Thomas Jefferson Papers

To Thomas Jefferson from Enoch Edwards, 30 July 1793

From Enoch Edwards

London July 30. 1793

The Day I did myself the Honor to take my Leave of you in Philadelphia—I engaged to write to you—and I should have done so before now but the Fact is that so little can be said from hence that will give a true State of the politicks of Europe (owing to the extreem Torrent that has for some time past prevailed here on the Side of Royalty) that I have scarce thought it worth while to give you any trouble. But this is altering and that very fast too, and the People are cooling down and begining to abate of their Fervancy in Favor of the Throne, and are now thinking a little for themselves. The present War is growing very fast1 excessively unpopular—and the Ministry have received a Check by the Account of the numeraus Acquittals in the Prosecutions for Libels from different Counties. It is thought now that no more Verdicts will be found. The Manufacturies, are generally speaking, nearly stoped from Buisness—and the Rage for Emigration to America, is beyond every thing you can concieve of—all the Vessells here are crouded and they have refused hundreds who are ready to embark and distressed to find they cannot get away.

When I left you I intended you may recollect to go immediately to Paris. I should have done so, but unfortunately Mrs: Edwards got a fall in geting out of a Carriage from Falmouth to London—which has entirely confined Her ever since we have been here. As soon as ever she recovers, and she now mends very fast We immediately go over where I will reside all next Winter. I am satisfied as to the safety of the Place. Valenciennes is not taken nor do I believe it will be at least in time for them to make any Head this fall—and from every thing that appears I believe that the combined Powers are as far from making a Conquest of France or Republicanism as they were before England joined that cruel Confederacy.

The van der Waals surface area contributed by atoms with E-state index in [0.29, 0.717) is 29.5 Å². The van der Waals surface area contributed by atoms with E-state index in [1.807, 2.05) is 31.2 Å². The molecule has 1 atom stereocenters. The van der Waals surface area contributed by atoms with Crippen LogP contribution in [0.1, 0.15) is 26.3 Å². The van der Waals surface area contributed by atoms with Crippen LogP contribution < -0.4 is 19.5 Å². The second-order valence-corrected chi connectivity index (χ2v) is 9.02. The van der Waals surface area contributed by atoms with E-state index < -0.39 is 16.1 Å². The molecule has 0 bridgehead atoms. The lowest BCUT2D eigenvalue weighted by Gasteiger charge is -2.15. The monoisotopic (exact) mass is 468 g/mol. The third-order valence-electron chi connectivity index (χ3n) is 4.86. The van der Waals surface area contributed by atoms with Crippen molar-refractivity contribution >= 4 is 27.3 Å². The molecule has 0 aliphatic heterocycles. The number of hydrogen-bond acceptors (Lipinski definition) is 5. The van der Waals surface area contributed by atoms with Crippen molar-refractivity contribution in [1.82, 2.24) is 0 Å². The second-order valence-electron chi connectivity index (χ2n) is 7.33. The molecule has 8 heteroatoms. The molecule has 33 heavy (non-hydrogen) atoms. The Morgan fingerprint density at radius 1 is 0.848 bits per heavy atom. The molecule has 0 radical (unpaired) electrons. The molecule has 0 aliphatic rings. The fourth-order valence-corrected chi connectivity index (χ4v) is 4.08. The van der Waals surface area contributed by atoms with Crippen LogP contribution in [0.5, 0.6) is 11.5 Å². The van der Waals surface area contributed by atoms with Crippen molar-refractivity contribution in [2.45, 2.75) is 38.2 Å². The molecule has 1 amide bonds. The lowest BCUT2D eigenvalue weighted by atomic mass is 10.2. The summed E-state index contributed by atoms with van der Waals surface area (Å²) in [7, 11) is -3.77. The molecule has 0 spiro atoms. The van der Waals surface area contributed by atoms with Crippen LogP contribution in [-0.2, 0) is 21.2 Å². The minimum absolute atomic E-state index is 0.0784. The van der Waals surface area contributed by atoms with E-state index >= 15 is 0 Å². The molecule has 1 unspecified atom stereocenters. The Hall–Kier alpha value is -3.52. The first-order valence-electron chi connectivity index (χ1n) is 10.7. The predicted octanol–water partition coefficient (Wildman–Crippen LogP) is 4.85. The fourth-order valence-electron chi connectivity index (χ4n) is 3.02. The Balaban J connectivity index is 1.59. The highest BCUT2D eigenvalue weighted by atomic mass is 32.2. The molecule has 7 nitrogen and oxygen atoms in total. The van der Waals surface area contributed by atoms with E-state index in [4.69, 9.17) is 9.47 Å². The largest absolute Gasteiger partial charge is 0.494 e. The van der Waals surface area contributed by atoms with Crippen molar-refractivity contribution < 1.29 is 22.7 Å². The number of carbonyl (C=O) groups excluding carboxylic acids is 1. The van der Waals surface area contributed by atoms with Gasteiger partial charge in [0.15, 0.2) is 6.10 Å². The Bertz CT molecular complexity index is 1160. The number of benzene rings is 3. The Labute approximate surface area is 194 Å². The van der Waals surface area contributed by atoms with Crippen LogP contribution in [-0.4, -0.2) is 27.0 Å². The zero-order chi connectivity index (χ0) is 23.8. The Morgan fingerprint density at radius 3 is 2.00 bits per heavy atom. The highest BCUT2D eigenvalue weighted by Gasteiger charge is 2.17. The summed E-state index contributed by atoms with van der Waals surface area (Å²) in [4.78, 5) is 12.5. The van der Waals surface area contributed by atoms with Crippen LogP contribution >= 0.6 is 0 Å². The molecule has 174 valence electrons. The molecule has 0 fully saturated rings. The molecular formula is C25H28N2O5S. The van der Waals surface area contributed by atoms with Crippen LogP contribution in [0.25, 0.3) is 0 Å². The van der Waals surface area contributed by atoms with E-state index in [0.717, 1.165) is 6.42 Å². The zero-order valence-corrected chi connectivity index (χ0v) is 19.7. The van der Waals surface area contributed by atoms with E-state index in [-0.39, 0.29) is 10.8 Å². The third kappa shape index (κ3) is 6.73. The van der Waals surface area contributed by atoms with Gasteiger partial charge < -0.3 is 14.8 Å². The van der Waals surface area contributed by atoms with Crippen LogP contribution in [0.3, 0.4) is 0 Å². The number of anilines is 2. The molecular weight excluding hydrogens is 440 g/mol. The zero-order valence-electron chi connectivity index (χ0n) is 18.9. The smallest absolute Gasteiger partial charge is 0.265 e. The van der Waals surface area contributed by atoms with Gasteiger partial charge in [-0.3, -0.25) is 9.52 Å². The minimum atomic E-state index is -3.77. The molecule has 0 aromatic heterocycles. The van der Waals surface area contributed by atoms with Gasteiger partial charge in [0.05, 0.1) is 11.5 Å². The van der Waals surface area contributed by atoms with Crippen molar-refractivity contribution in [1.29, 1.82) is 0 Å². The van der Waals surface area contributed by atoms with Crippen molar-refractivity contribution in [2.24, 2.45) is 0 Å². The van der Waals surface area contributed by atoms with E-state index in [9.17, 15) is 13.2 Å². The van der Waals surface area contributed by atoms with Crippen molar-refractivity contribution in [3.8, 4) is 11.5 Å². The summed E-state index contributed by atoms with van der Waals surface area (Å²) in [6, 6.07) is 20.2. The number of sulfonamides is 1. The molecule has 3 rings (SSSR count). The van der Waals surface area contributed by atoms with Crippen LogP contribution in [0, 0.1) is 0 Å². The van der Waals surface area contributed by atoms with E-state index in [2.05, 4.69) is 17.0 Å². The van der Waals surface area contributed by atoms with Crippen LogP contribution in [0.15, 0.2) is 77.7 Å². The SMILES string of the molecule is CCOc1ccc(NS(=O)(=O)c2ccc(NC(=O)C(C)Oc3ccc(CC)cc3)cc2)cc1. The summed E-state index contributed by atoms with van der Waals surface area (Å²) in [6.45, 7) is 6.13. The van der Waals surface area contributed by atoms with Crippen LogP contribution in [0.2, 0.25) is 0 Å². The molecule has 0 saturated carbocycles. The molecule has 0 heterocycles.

In fact England is very sick of this War and I am mistaken if it is not oblidged to make a Peace. The States general we are sure intend to do it as soon as ever they can. The King of Prussia does nothing till lately2 but stay about home cuting up Poland, and the Emperor I hope will have an Account to settle before long with the Turk. In short at present there is very little Idea here of ever conquering them by any other Means than dividing the present Factions which have prevailed.

I send you a Number of News-Papers. They will I believe give as good a Complection of Matters3 as can be obtained.

It is reported here that you intend to resign the Office you hold, and there are not a few who wish it may be true, because they wish that no Person of genuine Republicanism should be in Office in any Country—but I contradict it and I hope I am telling the Truth. I find where I did not expect it that many have a very imperfect Account of our Government—our Principles our Men, and our Measures. But I also find We have many well wishers in this Country.

If you do me the Favor to let Me know you have received this, I will write you again from France. A Letter directed to Me to the Care of Frederick Pigou Merchant London—or to Mr: Pinkney will come safe to hand. I am with very great Respect & Esteem your obedt Srt

Eno: Edwards

RC (DLC); endorsed by TJ as received 18 Nov. 1793 and so recorded in SJL.

1Word interlined.

2Preceding two words interlined.

3Edwards here canceled “here.”

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